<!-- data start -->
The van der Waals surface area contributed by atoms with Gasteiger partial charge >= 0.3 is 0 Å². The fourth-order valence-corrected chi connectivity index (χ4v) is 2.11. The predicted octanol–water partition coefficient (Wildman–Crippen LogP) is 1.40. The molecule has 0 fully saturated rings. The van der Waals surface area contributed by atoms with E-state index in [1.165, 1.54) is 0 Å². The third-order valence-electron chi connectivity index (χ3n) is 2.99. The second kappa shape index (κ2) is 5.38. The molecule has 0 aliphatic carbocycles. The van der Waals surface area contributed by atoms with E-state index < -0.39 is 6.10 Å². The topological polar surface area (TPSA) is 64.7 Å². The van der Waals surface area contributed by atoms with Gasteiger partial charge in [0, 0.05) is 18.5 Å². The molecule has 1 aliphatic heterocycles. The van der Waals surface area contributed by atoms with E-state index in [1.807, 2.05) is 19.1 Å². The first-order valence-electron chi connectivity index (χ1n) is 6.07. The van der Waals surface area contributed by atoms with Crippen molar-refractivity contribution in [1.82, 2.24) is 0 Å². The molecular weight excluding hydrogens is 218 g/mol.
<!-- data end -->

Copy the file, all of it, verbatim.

The van der Waals surface area contributed by atoms with Gasteiger partial charge >= 0.3 is 0 Å². The fourth-order valence-corrected chi connectivity index (χ4v) is 2.11. The predicted octanol–water partition coefficient (Wildman–Crippen LogP) is 1.40. The molecule has 0 fully saturated rings. The van der Waals surface area contributed by atoms with E-state index in [1.165, 1.54) is 0 Å². The third-order valence-electron chi connectivity index (χ3n) is 2.99. The second kappa shape index (κ2) is 5.38. The molecule has 0 aliphatic carbocycles. The van der Waals surface area contributed by atoms with E-state index < -0.39 is 6.10 Å². The topological polar surface area (TPSA) is 64.7 Å². The van der Waals surface area contributed by atoms with Gasteiger partial charge in [0, 0.05) is 18.5 Å². The molecule has 1 aliphatic heterocycles. The van der Waals surface area contributed by atoms with E-state index in [1.807, 2.05) is 19.1 Å². The first-order valence-electron chi connectivity index (χ1n) is 6.07. The van der Waals surface area contributed by atoms with Crippen molar-refractivity contribution in [1.82, 2.24) is 0 Å². The molecular weight excluding hydrogens is 218 g/mol.